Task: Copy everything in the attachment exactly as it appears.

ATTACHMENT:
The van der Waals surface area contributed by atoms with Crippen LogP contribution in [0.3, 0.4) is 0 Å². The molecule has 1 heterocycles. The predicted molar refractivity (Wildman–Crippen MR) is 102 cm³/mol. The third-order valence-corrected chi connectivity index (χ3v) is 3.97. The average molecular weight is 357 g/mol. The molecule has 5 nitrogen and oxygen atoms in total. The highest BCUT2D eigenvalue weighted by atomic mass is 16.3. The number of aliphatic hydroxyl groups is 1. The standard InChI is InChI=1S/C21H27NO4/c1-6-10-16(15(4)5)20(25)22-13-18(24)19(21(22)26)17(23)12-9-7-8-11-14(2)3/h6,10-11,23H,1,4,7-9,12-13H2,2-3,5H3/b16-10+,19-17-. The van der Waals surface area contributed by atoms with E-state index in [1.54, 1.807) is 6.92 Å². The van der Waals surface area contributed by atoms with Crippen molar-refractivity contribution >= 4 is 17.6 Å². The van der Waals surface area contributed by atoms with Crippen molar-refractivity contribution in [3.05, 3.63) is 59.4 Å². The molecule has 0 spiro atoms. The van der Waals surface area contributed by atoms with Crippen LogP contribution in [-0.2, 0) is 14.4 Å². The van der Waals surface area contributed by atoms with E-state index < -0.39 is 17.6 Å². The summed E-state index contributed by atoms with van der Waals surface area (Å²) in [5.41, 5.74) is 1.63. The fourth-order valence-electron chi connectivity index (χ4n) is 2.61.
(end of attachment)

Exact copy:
The van der Waals surface area contributed by atoms with Crippen LogP contribution in [0.3, 0.4) is 0 Å². The molecule has 1 heterocycles. The predicted molar refractivity (Wildman–Crippen MR) is 102 cm³/mol. The third-order valence-corrected chi connectivity index (χ3v) is 3.97. The average molecular weight is 357 g/mol. The molecule has 5 nitrogen and oxygen atoms in total. The highest BCUT2D eigenvalue weighted by atomic mass is 16.3. The number of aliphatic hydroxyl groups is 1. The standard InChI is InChI=1S/C21H27NO4/c1-6-10-16(15(4)5)20(25)22-13-18(24)19(21(22)26)17(23)12-9-7-8-11-14(2)3/h6,10-11,23H,1,4,7-9,12-13H2,2-3,5H3/b16-10+,19-17-. The van der Waals surface area contributed by atoms with E-state index in [1.54, 1.807) is 6.92 Å². The van der Waals surface area contributed by atoms with Crippen molar-refractivity contribution >= 4 is 17.6 Å². The van der Waals surface area contributed by atoms with Crippen molar-refractivity contribution in [3.05, 3.63) is 59.4 Å². The molecule has 0 spiro atoms. The van der Waals surface area contributed by atoms with Crippen LogP contribution in [-0.2, 0) is 14.4 Å². The van der Waals surface area contributed by atoms with E-state index < -0.39 is 17.6 Å². The summed E-state index contributed by atoms with van der Waals surface area (Å²) in [5.41, 5.74) is 1.63. The fourth-order valence-electron chi connectivity index (χ4n) is 2.61.